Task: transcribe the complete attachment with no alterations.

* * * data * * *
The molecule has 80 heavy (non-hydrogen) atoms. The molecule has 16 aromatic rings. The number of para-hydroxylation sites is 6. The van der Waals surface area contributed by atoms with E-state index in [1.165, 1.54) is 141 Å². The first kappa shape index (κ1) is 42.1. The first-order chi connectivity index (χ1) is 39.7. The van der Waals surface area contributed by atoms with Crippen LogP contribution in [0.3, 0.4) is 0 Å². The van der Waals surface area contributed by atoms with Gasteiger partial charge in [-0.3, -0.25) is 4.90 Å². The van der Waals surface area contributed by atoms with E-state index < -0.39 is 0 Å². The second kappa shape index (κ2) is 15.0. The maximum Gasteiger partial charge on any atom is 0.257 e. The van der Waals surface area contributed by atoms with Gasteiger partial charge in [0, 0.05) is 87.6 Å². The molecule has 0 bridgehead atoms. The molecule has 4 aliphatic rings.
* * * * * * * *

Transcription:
The molecule has 80 heavy (non-hydrogen) atoms. The molecule has 16 aromatic rings. The number of para-hydroxylation sites is 6. The van der Waals surface area contributed by atoms with E-state index in [1.165, 1.54) is 141 Å². The first kappa shape index (κ1) is 42.1. The first-order chi connectivity index (χ1) is 39.7. The van der Waals surface area contributed by atoms with Crippen LogP contribution in [0.3, 0.4) is 0 Å². The van der Waals surface area contributed by atoms with Gasteiger partial charge in [-0.3, -0.25) is 4.90 Å². The van der Waals surface area contributed by atoms with E-state index < -0.39 is 0 Å². The second kappa shape index (κ2) is 15.0. The maximum Gasteiger partial charge on any atom is 0.257 e. The van der Waals surface area contributed by atoms with Gasteiger partial charge in [0, 0.05) is 87.6 Å². The molecule has 0 bridgehead atoms. The molecule has 4 aliphatic rings.